History

Lemkin. Witness to the Age of Genocide

Report from the exhibition organized by the Pilecki Institute
04/12/18 - 12/02/19


On 9 December 1948 the United Nations unanimously adopted the Convention on the Prevention and Punishment of the Crime of Genocide. Genocide became a crime under international law. Present at this event was the author of the term "genocide" and the principal editor of the draft of the Convention - a Polish lawyer of Jewish ethnicity, Raphael LEMKIN.

The concept of genocide was a direct response to the experience of the Second World War, and in particular to the Holocaust which took the lives of Lemkin's almost entire family. Other milestones in the development of the notion included Lemkin's personal experience of anti-Semitism in the Russian Empire, and events such as the extermination of Armenians committed by Turkey in 1915-1917 and the Terror-Famine (the Holodomor) in Ukraine. The idea expressed in the question "Why is the killing of millions of people considered a lesser crime than the killing of an individual?" led Lemkin to conceptualize this type of crime in a new way.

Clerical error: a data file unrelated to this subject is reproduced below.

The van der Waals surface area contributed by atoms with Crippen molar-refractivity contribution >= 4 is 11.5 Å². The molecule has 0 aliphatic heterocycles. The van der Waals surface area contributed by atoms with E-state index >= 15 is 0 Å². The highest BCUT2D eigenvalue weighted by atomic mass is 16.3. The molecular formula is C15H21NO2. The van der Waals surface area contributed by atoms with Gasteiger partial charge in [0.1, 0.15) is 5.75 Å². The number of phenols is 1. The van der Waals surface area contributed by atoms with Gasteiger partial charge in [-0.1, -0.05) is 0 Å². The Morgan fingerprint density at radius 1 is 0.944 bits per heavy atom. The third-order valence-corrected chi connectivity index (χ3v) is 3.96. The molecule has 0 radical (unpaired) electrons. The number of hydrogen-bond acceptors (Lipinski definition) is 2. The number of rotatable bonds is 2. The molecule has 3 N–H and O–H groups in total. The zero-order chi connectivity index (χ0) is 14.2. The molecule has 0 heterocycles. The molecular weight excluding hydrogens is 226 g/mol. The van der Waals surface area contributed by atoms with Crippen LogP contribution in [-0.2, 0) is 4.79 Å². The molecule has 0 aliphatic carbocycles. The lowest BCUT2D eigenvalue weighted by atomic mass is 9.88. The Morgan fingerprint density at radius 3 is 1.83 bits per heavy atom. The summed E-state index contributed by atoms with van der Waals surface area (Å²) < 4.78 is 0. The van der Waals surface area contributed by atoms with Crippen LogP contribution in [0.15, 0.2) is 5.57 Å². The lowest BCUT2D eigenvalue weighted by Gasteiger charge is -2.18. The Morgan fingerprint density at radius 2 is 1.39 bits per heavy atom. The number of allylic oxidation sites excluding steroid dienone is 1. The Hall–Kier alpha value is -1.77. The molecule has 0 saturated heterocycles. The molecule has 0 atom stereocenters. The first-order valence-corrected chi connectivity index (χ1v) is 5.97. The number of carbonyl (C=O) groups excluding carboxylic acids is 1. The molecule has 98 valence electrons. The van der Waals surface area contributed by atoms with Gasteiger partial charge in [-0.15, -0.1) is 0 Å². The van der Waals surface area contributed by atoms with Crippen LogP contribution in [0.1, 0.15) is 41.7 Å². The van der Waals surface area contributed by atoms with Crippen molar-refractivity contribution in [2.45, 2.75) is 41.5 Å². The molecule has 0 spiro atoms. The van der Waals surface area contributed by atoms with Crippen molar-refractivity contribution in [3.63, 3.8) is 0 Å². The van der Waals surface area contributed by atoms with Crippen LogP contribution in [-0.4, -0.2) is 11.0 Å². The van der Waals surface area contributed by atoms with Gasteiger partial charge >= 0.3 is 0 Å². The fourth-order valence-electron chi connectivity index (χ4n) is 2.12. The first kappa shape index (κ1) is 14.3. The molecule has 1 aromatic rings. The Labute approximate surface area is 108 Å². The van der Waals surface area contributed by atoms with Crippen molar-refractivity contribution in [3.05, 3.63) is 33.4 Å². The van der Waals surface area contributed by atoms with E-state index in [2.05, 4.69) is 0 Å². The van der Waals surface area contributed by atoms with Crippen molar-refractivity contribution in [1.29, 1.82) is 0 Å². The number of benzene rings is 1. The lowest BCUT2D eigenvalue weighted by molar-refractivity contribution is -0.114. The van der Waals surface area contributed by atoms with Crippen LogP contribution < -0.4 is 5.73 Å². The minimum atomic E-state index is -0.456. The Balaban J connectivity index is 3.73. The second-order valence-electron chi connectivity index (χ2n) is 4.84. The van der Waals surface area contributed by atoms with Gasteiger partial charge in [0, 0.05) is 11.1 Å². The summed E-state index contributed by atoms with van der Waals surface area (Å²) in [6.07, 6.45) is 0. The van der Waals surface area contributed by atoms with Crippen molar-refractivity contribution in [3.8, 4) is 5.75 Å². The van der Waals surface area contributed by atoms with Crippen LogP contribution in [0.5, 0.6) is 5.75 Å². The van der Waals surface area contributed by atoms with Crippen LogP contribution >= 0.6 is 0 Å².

He studied law at the Jan Kazimierz University in Lwów - the world-class center of jurisprudence and legal thought located in a place of symbolic value to many nations, religions and cultures. He wrote his doctoral dissertation under Professor Julius Makarewicz, the "father" of the Polish Penal Code of 1932. Lemkin's book entitled "Axis Rule in Occupied Europe", published in 1944 in Washington, marked the beginning of a new academic discipline - genocide studies. It was also the first publication to use the term "genocide" to denote a deliberate, intentional physical destruction or creation ofconditions for the destruction of entire communities - national, ethnic, religious, or racial groups - on the basis of their otherness.

The Genocide Convention, sometimes referred to as Lemkin's Convention, still remains a foundation of international criminal law.

Below we present a report from the temporary exhibition which was held in Kordegarda, the Gallery of the National Centre for Culture in Warsaw, from 4 December 2018 to 6 January 2019. The exhibition was organized by the Pilecki Institute as part of the project "Lemkin 2018-2023".


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